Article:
It was shown by DBLP:conf/emnlp/EdunovOAG18 that backtranslation is more effective when the translations are slightly noisy, i.e., sampled with nonzero temperature or via a noised beam search. This motivated our use of the temperature throughout. We ablate this choice of temperature when sampling data for few-shot distillation, and study the effect of using and during the bootstrap using a large model. We display the results in Table 4. We see that lower temperatures lead to marginally higher test BLEU scores during distillation while results in lower test loss and no overfitting after two epochs of training. However, regardless of the temperature of samples used for self-distillation, the differences in both test BLEU and test loss almost vanish after the backtranslation part of the bootstrap when training to backtranslate low temperature samples ( or ).

6.2 Few-shot self-amplification

We observed that few-shot prompting GPT-3 with its own zero-shot translations produced better translations than zero-shot prompting alone. We investigate this further by comparing the BLEU scores of zero-shot translations (sampled using the same prompt described in Section 4) to the BLEU scores of self-amplified few-shot prompted translations (i.e., where the few-shot demonstrations are the zero-shot translations sampled from the same model) for all the model sizes studied in this paper. Our results are displayed in Table 5. We see that self-amplification improves translation quality at all model scales.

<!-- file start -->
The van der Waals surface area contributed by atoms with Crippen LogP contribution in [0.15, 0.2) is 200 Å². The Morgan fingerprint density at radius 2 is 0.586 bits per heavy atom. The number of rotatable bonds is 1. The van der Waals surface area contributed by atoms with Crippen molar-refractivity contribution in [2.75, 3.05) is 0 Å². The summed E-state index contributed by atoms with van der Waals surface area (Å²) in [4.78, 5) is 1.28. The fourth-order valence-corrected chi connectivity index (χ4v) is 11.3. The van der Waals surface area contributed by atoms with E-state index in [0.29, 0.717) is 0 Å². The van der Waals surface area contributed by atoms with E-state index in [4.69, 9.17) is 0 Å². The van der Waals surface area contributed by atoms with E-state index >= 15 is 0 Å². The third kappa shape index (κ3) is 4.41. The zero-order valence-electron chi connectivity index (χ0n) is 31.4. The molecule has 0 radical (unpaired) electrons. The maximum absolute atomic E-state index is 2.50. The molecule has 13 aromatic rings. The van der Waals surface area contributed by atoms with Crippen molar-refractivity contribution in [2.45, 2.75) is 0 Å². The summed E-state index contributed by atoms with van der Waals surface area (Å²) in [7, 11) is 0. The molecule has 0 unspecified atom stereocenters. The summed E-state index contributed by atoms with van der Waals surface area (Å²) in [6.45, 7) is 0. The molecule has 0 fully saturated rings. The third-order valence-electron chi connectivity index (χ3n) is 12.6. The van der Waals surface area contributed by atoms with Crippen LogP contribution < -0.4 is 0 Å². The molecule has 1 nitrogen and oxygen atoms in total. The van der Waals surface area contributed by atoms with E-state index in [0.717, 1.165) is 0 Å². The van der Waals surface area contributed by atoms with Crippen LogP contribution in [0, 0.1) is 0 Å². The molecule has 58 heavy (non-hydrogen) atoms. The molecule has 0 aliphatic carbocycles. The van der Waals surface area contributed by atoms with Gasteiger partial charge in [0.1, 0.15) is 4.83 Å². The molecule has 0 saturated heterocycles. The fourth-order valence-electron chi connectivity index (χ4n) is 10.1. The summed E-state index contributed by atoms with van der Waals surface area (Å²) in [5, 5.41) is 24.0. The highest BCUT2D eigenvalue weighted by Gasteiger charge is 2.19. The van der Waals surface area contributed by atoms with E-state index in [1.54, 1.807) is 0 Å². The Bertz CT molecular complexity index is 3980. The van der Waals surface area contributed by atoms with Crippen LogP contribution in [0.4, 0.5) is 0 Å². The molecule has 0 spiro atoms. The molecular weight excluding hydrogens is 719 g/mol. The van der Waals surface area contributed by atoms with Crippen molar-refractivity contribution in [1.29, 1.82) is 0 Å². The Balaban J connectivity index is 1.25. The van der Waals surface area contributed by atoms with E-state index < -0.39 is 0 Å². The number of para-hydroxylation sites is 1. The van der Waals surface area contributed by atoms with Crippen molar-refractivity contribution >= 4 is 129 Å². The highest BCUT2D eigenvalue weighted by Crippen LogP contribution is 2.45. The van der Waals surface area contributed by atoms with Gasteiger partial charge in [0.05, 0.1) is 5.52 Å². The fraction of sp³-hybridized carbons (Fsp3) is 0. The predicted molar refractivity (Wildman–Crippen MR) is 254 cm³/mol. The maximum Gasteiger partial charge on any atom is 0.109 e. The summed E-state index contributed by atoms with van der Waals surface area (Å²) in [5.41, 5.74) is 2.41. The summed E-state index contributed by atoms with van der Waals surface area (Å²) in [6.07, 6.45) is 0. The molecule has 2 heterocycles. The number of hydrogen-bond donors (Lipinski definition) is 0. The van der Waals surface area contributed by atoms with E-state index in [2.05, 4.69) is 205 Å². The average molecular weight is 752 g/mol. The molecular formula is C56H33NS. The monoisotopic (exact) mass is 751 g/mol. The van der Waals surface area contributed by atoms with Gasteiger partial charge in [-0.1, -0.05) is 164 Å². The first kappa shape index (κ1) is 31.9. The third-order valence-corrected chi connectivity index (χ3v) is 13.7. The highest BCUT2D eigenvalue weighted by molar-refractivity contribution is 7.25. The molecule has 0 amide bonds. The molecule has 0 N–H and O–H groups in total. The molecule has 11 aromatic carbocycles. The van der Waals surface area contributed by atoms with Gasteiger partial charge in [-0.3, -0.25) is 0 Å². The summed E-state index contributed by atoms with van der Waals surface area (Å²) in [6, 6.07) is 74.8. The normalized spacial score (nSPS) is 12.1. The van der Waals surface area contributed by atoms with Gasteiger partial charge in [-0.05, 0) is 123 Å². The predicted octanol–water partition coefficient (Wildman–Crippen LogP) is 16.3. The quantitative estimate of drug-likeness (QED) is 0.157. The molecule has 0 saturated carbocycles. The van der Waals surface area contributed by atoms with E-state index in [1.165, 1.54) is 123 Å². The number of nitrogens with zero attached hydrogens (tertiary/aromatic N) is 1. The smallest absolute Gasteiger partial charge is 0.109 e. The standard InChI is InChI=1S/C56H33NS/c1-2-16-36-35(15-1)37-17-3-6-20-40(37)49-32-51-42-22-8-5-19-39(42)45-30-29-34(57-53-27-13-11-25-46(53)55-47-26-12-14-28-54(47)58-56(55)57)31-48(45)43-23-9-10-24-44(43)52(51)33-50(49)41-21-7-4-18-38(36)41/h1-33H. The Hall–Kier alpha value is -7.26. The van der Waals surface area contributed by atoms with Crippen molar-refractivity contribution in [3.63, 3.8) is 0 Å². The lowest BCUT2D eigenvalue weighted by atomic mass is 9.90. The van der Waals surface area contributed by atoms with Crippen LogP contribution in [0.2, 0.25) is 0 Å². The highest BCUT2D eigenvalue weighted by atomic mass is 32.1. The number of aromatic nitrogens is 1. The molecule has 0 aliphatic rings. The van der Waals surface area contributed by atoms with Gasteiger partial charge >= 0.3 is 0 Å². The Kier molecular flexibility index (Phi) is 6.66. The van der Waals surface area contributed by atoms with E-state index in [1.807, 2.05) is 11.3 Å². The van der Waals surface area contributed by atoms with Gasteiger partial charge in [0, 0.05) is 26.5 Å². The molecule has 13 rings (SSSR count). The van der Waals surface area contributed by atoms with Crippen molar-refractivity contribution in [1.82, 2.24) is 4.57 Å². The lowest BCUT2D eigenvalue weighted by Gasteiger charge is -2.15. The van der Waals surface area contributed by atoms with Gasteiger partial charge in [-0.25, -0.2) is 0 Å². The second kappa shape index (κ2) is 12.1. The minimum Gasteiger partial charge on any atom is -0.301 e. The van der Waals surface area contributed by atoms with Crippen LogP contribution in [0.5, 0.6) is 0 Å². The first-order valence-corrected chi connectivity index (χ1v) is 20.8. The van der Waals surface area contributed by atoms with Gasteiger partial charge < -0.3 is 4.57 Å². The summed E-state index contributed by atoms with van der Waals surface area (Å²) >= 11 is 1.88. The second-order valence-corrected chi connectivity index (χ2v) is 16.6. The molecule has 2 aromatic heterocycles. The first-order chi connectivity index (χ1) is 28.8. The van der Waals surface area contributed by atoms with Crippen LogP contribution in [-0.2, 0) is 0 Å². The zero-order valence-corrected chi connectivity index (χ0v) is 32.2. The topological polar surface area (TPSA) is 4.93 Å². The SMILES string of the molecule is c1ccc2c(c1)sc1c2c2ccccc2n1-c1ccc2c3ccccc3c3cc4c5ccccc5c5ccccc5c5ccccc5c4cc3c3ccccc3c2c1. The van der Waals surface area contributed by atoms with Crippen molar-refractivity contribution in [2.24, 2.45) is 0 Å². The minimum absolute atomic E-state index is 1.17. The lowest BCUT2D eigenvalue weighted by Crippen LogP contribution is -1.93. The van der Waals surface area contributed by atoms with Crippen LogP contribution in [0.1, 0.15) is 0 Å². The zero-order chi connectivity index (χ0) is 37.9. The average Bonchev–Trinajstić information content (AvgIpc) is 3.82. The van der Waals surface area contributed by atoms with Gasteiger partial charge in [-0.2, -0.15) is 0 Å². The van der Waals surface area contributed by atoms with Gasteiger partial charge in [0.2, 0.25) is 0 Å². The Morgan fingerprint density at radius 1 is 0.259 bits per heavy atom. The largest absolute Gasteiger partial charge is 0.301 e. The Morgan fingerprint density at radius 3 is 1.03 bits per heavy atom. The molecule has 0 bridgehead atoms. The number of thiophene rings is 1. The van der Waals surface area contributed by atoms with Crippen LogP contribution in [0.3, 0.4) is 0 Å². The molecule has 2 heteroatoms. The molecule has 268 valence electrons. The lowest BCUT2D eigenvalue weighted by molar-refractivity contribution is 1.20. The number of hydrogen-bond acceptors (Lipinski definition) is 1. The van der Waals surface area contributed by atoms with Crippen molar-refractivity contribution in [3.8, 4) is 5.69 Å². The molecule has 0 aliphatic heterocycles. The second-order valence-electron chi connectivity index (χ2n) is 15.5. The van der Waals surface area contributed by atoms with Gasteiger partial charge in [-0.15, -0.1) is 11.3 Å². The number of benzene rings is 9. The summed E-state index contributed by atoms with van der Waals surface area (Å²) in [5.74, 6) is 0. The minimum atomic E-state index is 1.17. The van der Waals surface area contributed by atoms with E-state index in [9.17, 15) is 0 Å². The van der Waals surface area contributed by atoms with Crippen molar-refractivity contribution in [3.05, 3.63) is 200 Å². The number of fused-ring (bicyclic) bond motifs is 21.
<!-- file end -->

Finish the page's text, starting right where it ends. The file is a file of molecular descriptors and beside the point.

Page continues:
small medium large xl GPT-3
zero-shot en-fr 0.57 1.23 1.90 2.84 26.19
fr-en 2.00 13.92 8.14 19.60 25.49
self-amplified en-fr 1.39 8.98 12.46 14.32 29.96
fr-en 5.76 16.75 21.75 23.98 31.75
Table 5: Zero-shot versus few-shot self-amplified test BLEU for all model sizes studied in this paper. For zero-shot generation we use the same prompt format described in Section 4. For self-amplified generation, we use the model’s own zero-shot generations as in-context few-shot examples.

6.3 Using real few-shot examples

small medium large xl
few-shot en-fr 1.09 7.19 11.8 13.35
fr-en 3.86 14.58 20.34 23.01

en-fr 1.09 6.83 11.38 13.08
fr-en 4.13 14.86 19.92 22.04

en-fr 0.33 1.74 2.34 2.94
fr-en 0.94 4.18 4.64 7.25

en-fr 0.39 7.63 17.27 19.81
fr-en 3.9 20.29 27.65 30.89

initial backtranslation
en-fr 7.77 24.71 29.64 33.78
fr-en 1.7 18.9 26.61 30.93

after backtranslation
en-fr 31.23 34.42 37.86 39.39
fr-en 27.45 29.96 34.23 34.97

Table 6: English-French (top) and French-English (bottom) test BLEU throughout the few-shot self-distillation bootstrap across multiple model scales, this time using real few-shot examples. We see that performance after backtranslation is equivalent to that reported in Table 1.